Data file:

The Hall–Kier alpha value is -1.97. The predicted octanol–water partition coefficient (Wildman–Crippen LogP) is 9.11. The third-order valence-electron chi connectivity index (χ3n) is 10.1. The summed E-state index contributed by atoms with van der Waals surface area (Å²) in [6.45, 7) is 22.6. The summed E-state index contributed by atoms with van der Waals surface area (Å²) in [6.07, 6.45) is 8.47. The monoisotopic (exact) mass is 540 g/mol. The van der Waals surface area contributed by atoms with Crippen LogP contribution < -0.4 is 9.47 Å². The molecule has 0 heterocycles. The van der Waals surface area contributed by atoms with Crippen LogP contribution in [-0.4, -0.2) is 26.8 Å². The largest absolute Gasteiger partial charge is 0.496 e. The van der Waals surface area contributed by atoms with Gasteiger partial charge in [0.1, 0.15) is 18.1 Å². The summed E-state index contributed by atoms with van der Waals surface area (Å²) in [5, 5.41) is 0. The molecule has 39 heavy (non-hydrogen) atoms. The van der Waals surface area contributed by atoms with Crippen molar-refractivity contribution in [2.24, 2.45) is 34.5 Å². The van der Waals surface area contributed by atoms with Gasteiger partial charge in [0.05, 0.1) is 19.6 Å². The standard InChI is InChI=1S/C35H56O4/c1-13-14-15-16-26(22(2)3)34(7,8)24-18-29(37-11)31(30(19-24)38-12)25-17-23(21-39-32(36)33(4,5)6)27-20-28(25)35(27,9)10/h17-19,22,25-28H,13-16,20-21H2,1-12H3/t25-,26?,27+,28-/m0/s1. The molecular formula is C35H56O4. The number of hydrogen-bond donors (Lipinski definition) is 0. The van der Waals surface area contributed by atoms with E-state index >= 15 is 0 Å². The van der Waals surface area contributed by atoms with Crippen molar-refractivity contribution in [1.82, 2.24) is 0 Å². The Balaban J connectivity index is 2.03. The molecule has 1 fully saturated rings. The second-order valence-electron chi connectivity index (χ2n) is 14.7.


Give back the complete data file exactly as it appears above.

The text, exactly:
The Hall–Kier alpha value is -1.97. The predicted octanol–water partition coefficient (Wildman–Crippen LogP) is 9.11. The third-order valence-electron chi connectivity index (χ3n) is 10.1. The summed E-state index contributed by atoms with van der Waals surface area (Å²) in [6.45, 7) is 22.6. The summed E-state index contributed by atoms with van der Waals surface area (Å²) in [6.07, 6.45) is 8.47. The monoisotopic (exact) mass is 540 g/mol. The van der Waals surface area contributed by atoms with Crippen LogP contribution < -0.4 is 9.47 Å². The molecule has 0 heterocycles. The van der Waals surface area contributed by atoms with Crippen LogP contribution in [-0.4, -0.2) is 26.8 Å². The largest absolute Gasteiger partial charge is 0.496 e. The van der Waals surface area contributed by atoms with Gasteiger partial charge in [0.1, 0.15) is 18.1 Å². The summed E-state index contributed by atoms with van der Waals surface area (Å²) in [5, 5.41) is 0. The molecule has 39 heavy (non-hydrogen) atoms. The van der Waals surface area contributed by atoms with Crippen molar-refractivity contribution in [2.24, 2.45) is 34.5 Å². The van der Waals surface area contributed by atoms with Gasteiger partial charge in [0.05, 0.1) is 19.6 Å². The standard InChI is InChI=1S/C35H56O4/c1-13-14-15-16-26(22(2)3)34(7,8)24-18-29(37-11)31(30(19-24)38-12)25-17-23(21-39-32(36)33(4,5)6)27-20-28(25)35(27,9)10/h17-19,22,25-28H,13-16,20-21H2,1-12H3/t25-,26?,27+,28-/m0/s1. The molecular formula is C35H56O4. The number of hydrogen-bond donors (Lipinski definition) is 0. The van der Waals surface area contributed by atoms with E-state index >= 15 is 0 Å². The van der Waals surface area contributed by atoms with Crippen molar-refractivity contribution in [1.82, 2.24) is 0 Å². The Balaban J connectivity index is 2.03. The molecule has 1 fully saturated rings. The second-order valence-electron chi connectivity index (χ2n) is 14.7.